Why Satya Nadella Should Be the Next CEO of JPMorgan Chase

by Ben Gaddis

Big banks are bracing for the pandemic fallout. JPMorgan Chase set aside $10.5 billion to cover potential losses due to anticipated loan defaults. Citigroup and Wells Fargo are preparing for equally grim loan losses. And there is a growing fear that this could lead to anything from a recession to a full-scale industry collapse.

While there’s no doubt that the current and developing economic situation will put many consumers — and the banks that fuel them — into dire straits, the banks are focused on the wrong thing: the banking industry is largely reliant on an old, outdated constant (that we need it to hold our money), and I believe they are ripe for a reckoning. The only viable way forward goes beyond setting aside profits and hoping for the best. It demands a radical, irrational approach that rethinks the very nature and function of the industry. 

I believe that starts at the top: JPMorgan should consider hiring Satya Nadella as its new CEO (with apologies to Jamie Dimon!).


A tech CEO is uniquely equipped to lead the bank of the future, particularly at this moment in time. 

Nadella took Microsoft from a business centered on Windows and Office, to a thriving cloud and services company, and in so doing, he shifted the organization toward the customer and away from their core product. Microsoft is now competitive against digital behemoths like Amazon and is opening new areas of competition, like gaming. That shift is one of the most underrated and under-reported transformations in modern business history.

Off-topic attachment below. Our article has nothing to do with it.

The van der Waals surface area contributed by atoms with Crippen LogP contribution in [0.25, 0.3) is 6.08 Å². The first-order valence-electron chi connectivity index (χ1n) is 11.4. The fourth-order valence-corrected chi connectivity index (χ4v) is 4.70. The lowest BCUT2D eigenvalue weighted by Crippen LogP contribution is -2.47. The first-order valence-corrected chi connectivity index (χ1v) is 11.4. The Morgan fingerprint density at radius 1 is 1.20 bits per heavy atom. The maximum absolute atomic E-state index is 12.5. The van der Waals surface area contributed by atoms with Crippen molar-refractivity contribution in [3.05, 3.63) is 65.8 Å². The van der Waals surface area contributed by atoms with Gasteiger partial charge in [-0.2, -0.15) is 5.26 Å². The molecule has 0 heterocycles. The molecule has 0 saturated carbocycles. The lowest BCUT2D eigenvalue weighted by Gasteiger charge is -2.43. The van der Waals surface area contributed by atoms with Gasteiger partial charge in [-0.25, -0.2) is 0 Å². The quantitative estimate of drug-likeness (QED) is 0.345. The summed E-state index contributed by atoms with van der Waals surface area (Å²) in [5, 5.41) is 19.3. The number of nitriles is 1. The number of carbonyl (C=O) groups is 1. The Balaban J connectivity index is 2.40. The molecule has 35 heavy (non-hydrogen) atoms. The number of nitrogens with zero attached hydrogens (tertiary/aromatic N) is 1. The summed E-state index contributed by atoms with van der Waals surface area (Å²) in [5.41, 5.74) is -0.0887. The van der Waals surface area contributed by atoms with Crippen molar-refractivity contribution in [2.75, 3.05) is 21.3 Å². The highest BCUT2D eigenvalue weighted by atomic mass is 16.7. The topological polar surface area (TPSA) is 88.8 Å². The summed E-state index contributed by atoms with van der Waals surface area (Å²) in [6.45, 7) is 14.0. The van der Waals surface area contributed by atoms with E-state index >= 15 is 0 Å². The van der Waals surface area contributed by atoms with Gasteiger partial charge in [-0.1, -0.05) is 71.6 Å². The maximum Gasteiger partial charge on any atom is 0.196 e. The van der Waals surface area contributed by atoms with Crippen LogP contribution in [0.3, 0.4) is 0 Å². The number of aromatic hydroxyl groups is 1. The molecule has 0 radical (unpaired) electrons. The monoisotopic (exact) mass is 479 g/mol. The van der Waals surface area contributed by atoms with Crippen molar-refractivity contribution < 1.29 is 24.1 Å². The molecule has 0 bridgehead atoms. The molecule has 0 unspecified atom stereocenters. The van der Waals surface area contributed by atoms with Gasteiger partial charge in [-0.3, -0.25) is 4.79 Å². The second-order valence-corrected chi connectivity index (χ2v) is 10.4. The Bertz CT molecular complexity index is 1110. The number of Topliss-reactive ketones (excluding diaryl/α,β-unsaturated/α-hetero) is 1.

Nadella is a computer scientist, and while it may seem logical that a developer would lead a tech company, what about a bank? Seems irrational, right? Not anymore. The next CEOs of banks like JPMorgan Chase will need comparable skills. 

New Game, New Rules

As with every industry, banking has evolved radically in recent years. The game has changed: it’s no longer about how money is stored, but how and where it moves. And yet, big banks continue to play the old finance game with consumers. They’re not incentivized to educate consumers on their finances or coach them into new and better ways of saving or spending it. But they’re REALLY good at holding cash.